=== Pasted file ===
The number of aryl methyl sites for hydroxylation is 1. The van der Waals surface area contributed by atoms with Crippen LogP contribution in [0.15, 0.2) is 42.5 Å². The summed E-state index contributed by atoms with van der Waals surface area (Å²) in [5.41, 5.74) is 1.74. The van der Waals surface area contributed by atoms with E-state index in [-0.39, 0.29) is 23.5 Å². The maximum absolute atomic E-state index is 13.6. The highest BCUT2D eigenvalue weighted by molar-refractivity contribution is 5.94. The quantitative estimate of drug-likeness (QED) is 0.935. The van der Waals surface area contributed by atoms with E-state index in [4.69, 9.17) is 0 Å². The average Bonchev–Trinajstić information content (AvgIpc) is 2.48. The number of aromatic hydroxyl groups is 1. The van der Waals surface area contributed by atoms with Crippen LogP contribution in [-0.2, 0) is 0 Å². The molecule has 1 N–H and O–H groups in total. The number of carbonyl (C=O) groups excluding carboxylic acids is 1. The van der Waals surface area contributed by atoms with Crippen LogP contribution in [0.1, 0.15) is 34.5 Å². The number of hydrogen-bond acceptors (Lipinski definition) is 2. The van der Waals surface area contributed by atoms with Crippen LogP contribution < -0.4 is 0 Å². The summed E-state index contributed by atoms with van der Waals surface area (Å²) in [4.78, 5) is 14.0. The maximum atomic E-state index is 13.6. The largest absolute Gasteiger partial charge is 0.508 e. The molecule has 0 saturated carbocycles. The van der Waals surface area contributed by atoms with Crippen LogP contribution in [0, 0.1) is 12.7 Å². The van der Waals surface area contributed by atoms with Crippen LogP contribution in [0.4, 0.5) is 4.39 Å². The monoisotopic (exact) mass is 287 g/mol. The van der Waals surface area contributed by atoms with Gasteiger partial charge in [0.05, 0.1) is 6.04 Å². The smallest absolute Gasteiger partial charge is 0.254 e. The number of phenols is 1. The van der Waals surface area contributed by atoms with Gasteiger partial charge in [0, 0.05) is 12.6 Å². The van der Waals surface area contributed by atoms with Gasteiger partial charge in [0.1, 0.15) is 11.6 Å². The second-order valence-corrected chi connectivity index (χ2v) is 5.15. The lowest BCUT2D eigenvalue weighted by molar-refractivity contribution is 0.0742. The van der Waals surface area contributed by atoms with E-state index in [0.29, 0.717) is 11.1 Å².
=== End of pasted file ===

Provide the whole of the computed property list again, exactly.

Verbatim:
The number of aryl methyl sites for hydroxylation is 1. The van der Waals surface area contributed by atoms with Crippen LogP contribution in [0.15, 0.2) is 42.5 Å². The summed E-state index contributed by atoms with van der Waals surface area (Å²) in [5.41, 5.74) is 1.74. The van der Waals surface area contributed by atoms with E-state index in [-0.39, 0.29) is 23.5 Å². The maximum absolute atomic E-state index is 13.6. The highest BCUT2D eigenvalue weighted by molar-refractivity contribution is 5.94. The quantitative estimate of drug-likeness (QED) is 0.935. The van der Waals surface area contributed by atoms with E-state index in [4.69, 9.17) is 0 Å². The average Bonchev–Trinajstić information content (AvgIpc) is 2.48. The number of aromatic hydroxyl groups is 1. The van der Waals surface area contributed by atoms with Crippen LogP contribution in [-0.2, 0) is 0 Å². The molecule has 1 N–H and O–H groups in total. The number of carbonyl (C=O) groups excluding carboxylic acids is 1. The van der Waals surface area contributed by atoms with Crippen LogP contribution in [0.1, 0.15) is 34.5 Å². The number of hydrogen-bond acceptors (Lipinski definition) is 2. The van der Waals surface area contributed by atoms with Crippen LogP contribution < -0.4 is 0 Å². The summed E-state index contributed by atoms with van der Waals surface area (Å²) in [4.78, 5) is 14.0. The maximum atomic E-state index is 13.6. The largest absolute Gasteiger partial charge is 0.508 e. The molecule has 0 saturated carbocycles. The van der Waals surface area contributed by atoms with Crippen LogP contribution in [0, 0.1) is 12.7 Å². The van der Waals surface area contributed by atoms with Crippen LogP contribution in [0.4, 0.5) is 4.39 Å². The monoisotopic (exact) mass is 287 g/mol. The van der Waals surface area contributed by atoms with Gasteiger partial charge in [0.05, 0.1) is 6.04 Å². The smallest absolute Gasteiger partial charge is 0.254 e. The number of phenols is 1. The van der Waals surface area contributed by atoms with Gasteiger partial charge in [0, 0.05) is 12.6 Å². The van der Waals surface area contributed by atoms with Gasteiger partial charge in [0.1, 0.15) is 11.6 Å². The second-order valence-corrected chi connectivity index (χ2v) is 5.15. The lowest BCUT2D eigenvalue weighted by molar-refractivity contribution is 0.0742. The van der Waals surface area contributed by atoms with E-state index in [0.29, 0.717) is 11.1 Å².